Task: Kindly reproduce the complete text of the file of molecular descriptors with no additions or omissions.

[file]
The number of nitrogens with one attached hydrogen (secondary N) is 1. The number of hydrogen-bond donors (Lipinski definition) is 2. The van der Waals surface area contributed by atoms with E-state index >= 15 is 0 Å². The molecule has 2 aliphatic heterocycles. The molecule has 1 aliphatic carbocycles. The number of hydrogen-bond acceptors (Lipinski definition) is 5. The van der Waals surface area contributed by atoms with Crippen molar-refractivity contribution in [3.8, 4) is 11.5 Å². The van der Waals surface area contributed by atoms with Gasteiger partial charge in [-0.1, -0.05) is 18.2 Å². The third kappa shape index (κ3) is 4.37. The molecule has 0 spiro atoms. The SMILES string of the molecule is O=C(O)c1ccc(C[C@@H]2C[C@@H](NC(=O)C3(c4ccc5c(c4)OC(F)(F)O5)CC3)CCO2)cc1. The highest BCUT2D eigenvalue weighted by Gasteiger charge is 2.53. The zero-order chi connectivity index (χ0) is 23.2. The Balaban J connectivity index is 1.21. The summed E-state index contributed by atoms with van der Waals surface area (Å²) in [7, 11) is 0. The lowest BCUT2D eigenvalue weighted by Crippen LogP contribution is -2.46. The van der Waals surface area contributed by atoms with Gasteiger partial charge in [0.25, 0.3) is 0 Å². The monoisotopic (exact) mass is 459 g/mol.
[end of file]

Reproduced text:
The number of nitrogens with one attached hydrogen (secondary N) is 1. The number of hydrogen-bond donors (Lipinski definition) is 2. The van der Waals surface area contributed by atoms with E-state index >= 15 is 0 Å². The molecule has 2 aliphatic heterocycles. The molecule has 1 aliphatic carbocycles. The number of hydrogen-bond acceptors (Lipinski definition) is 5. The van der Waals surface area contributed by atoms with Crippen molar-refractivity contribution in [3.8, 4) is 11.5 Å². The van der Waals surface area contributed by atoms with Gasteiger partial charge in [-0.1, -0.05) is 18.2 Å². The third kappa shape index (κ3) is 4.37. The molecule has 0 spiro atoms. The SMILES string of the molecule is O=C(O)c1ccc(C[C@@H]2C[C@@H](NC(=O)C3(c4ccc5c(c4)OC(F)(F)O5)CC3)CCO2)cc1. The highest BCUT2D eigenvalue weighted by Gasteiger charge is 2.53. The zero-order chi connectivity index (χ0) is 23.2. The Balaban J connectivity index is 1.21. The summed E-state index contributed by atoms with van der Waals surface area (Å²) in [7, 11) is 0. The lowest BCUT2D eigenvalue weighted by Crippen LogP contribution is -2.46. The van der Waals surface area contributed by atoms with Gasteiger partial charge in [0.25, 0.3) is 0 Å². The monoisotopic (exact) mass is 459 g/mol.